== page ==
CD No. 8 Episode VIII : The Voice of Saruman
t h e v o i c e o f s a r u m a n
[Horse hooves are heard]
Théoden: Gandalf the White! Once more you come in the hour of need, unlooked-for.
Gandalf: Unlooked-for? I said I would return and meet you here.
Théoden: But you did not name the hour, nor foretell the manner of your coming. Strange help you bring.
Théoden: To cover bare hillsides with a mighty forest?
Théoden: You are mighty in wizardry!
Gandalf: The trees? That is no deed of mine. It is not wizardry; but a power far older, a power that walked the earth, ere elf sang or hammer rang.
Ere iron was found or tree was hewn,
When young was mountain under moon;
Ere ring was made, or wrought was woe,
It walked the forests long ago.
Théoden: And what may be the answer to your riddle?
Gandalf: If you would learn the truth of the trees that walk the earth, you should come with me to Isengard.
Théoden: To Isengard? But there are not now enough in the Mark to assault the stronghold of Isengard.
Gandalf: We go to a parley, not a fight. I wish to speak to Saruman, and since he has done you great injury, it would be fitting if you were there.
Théoden: But I cannot leave without tidings of Éomer. He was not with us in the Hornburg.
Aragorn: Fear not for Éomer, lord, he comes to greet you.
Éomer: Hail Lord of the Mark!
Théoden: Welcome, sister-son! Now that I see you safe, I am glad indeed.
Legolas: And Gimli, bloodied and bandaged, but still on his legs!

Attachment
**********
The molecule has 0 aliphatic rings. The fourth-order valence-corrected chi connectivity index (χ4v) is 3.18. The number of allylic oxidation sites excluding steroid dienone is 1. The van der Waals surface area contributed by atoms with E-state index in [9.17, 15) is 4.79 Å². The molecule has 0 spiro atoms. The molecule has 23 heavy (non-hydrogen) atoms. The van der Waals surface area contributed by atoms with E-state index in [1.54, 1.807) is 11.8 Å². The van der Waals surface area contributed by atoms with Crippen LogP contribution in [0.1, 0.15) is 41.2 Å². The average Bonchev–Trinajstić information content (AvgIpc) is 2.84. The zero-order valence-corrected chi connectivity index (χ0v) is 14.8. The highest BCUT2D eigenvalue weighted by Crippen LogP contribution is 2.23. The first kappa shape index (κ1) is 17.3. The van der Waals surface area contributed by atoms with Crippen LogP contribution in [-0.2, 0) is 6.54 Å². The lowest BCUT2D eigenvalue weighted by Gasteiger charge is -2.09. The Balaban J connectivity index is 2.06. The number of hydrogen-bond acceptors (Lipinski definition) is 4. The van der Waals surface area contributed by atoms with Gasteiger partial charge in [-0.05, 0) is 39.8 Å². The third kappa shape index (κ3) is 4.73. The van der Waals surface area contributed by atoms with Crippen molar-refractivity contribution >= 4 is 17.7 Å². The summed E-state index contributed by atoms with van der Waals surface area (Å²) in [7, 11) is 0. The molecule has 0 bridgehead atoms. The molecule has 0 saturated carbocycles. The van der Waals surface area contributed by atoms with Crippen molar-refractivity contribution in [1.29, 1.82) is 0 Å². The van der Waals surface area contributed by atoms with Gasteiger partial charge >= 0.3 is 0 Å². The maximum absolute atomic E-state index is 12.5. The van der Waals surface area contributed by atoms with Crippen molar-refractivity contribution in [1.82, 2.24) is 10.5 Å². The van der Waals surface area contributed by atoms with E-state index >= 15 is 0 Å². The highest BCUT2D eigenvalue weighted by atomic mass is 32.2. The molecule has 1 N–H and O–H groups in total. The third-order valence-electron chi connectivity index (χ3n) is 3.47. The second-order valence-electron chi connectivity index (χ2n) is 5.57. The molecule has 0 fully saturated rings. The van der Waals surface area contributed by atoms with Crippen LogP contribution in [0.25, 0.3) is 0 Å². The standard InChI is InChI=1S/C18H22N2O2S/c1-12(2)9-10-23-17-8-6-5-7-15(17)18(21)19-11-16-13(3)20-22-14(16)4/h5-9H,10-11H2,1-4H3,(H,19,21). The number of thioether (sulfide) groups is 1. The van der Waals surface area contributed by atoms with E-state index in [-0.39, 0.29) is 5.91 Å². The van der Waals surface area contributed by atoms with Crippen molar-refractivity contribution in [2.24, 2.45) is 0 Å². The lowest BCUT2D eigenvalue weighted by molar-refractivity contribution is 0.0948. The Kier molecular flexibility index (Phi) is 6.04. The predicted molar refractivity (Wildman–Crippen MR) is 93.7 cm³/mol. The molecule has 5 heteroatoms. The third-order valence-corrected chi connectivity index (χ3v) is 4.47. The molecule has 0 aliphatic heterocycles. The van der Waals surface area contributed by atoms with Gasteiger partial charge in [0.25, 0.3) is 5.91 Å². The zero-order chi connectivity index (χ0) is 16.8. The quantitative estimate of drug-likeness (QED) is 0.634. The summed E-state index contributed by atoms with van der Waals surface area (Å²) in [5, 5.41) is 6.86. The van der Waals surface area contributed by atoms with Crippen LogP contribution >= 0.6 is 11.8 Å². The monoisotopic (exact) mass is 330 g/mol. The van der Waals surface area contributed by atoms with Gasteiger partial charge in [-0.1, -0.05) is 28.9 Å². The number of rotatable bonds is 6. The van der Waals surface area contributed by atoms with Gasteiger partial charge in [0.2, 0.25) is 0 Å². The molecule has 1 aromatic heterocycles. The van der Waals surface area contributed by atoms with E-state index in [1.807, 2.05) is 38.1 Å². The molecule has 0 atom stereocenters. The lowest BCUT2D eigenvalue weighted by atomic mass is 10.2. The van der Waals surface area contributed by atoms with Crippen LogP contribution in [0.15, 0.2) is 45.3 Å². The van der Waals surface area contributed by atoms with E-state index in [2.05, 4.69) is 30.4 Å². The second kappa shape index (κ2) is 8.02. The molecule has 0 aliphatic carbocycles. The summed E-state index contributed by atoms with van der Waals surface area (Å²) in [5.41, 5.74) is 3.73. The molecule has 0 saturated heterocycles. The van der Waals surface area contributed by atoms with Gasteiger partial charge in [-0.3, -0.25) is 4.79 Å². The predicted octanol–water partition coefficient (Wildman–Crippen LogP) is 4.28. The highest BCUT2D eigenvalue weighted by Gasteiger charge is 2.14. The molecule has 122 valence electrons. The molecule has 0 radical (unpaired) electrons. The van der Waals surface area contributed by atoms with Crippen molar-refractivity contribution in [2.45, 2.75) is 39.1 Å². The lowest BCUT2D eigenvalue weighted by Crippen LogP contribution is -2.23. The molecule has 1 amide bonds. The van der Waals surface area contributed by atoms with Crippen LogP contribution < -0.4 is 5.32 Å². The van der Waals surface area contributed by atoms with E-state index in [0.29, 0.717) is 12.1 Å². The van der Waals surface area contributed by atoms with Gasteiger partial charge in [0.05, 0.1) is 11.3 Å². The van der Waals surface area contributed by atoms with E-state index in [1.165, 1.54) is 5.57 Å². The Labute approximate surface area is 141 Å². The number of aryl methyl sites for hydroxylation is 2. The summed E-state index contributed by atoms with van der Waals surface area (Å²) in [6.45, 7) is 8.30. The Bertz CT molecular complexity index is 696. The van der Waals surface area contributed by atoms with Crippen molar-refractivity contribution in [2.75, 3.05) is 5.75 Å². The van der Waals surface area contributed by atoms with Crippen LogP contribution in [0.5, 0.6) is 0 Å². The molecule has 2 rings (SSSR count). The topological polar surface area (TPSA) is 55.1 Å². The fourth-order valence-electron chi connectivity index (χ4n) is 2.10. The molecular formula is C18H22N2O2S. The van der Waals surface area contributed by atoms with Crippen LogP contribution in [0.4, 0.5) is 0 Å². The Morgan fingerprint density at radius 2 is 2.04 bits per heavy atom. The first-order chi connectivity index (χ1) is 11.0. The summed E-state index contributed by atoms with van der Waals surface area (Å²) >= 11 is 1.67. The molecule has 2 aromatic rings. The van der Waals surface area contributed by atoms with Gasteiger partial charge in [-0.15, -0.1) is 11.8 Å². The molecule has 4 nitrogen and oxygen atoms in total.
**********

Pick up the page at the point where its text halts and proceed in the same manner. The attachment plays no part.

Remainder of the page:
Gimli: Forty-two, Master Legolas!
Gimli: Alas! My axe is notched: the forty second had an iron collar on his neck. How is it with you?
Legolas: You have passed my score by one.
[He and Gimli laugh]
Legolas: But I do not grudge you the game, so glad am I to see you.
Gimli: But you have missed a wondrous thing, Legolas. The caverns beneath Helm's Deep: immeasurable halls, filled with an everlasting music of water. No dwarf could be unmoved by such loveliness.
Legolas: You make me regret that I have not seen them. Come! Let us make this bargain - if we both return safe out of the perils that await us, we will journey for a while together. You shall visit Fangorn with me, the greatest and oldest of forests, and I will come with you to Helm's Deep.
Gimli: You have my promise.
Gandalf: But now we must leave behind both cave and wood.
Legolas: Whither are we bound, Gandalf?
Gandalf: To Isengard. We must ride swiftly.
Théoden: Tarry a little! My men are weary with battle, and I am weary also. Alas! My old age is not feigned nor due only to the whisperings of Wormtongue.
Gandalf: Then let all who are to ride with me rest now. We will journey under the shadow of evening.
- - - - -
[Horses are galloping]
Gimli: I thought we were making for Minas Tirith! What is this Isengard?
Legolas: A fair city once, built in a circle like a vast shallow bowl. Once it was green, filled with avenues and groves of fruitful trees.
Éomer: The trees no longer grow in Isengard. Since Saruman took the city, it's become dark and hard; marble and copper grow there now. Iron wheels endlessly revolve and plumes of vapour steam from the vents. The fair ring of Isengard is like a graveyard of the unquiet dead.